While there are plenty of people out there who take weeks or even months to plan out anything they might do, it seems a lot of folks have no problem picking up and doing, or buying, stuff on the spur of the moment. A new poll finds that 68% of Americans would describe themselves as spontaneous, with 71% of people who say they are very spontaneous describing themselves as very happy.
But being spontaneous isn’t necessarily good for the wallet. It seems the average person spends $144.25 a month on last-minute spends, which adds up to $103,860 over a course of a lifetime. Not that it really matters to folks, since 53% of people say their best purchasing decisions were spontaneous ones.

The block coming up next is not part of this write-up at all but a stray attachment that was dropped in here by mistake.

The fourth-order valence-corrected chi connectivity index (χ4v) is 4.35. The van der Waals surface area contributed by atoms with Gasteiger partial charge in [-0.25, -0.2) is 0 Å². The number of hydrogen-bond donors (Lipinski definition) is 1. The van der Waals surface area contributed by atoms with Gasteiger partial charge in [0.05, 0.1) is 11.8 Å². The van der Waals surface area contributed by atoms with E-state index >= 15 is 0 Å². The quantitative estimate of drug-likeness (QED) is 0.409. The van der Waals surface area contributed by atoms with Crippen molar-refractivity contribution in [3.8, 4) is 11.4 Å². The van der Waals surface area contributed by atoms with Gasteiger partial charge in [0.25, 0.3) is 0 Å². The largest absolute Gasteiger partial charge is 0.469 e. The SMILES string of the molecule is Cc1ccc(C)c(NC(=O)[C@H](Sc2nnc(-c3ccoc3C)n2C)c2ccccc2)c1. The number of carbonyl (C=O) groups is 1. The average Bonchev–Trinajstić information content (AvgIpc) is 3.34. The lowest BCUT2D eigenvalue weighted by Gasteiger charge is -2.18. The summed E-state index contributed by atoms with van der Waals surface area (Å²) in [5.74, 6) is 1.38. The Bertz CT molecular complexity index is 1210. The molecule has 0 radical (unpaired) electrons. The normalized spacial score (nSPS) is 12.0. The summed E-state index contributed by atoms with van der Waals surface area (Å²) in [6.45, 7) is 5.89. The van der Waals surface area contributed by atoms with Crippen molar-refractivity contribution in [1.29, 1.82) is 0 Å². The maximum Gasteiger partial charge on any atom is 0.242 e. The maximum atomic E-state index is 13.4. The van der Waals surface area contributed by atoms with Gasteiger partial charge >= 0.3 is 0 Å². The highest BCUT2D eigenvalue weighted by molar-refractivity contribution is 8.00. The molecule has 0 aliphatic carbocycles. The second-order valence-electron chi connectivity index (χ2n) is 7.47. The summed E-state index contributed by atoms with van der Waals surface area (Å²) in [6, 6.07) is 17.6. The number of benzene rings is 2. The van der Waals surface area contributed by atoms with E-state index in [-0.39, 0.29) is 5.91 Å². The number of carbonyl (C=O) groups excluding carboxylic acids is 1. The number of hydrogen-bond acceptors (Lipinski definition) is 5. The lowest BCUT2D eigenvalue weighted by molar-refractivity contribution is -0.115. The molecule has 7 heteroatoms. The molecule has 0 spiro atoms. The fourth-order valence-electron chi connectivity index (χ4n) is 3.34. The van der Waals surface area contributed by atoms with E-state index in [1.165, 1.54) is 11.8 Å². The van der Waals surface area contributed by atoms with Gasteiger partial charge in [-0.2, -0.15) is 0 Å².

As for what decisions are the most spontaneous for people, 59% say it’s choosing a restaurant for dinner, while 24% say it’s their weekend plans. Other spontaneous decisions include deciding evening plans, or to go to a movie, wine tasting or music festival.
But even when something is spontaneous, people do consider the options when deciding whether to do something or not. When asked what the biggest factors that go into last minute decision making, cost is the biggest consideration (83%) followed by convenience (55%). So, what keeps people from attending a last minute event? Well, being too tired is the top reason (41%), followed by being sick (40%), and not wanting to be around people (30%).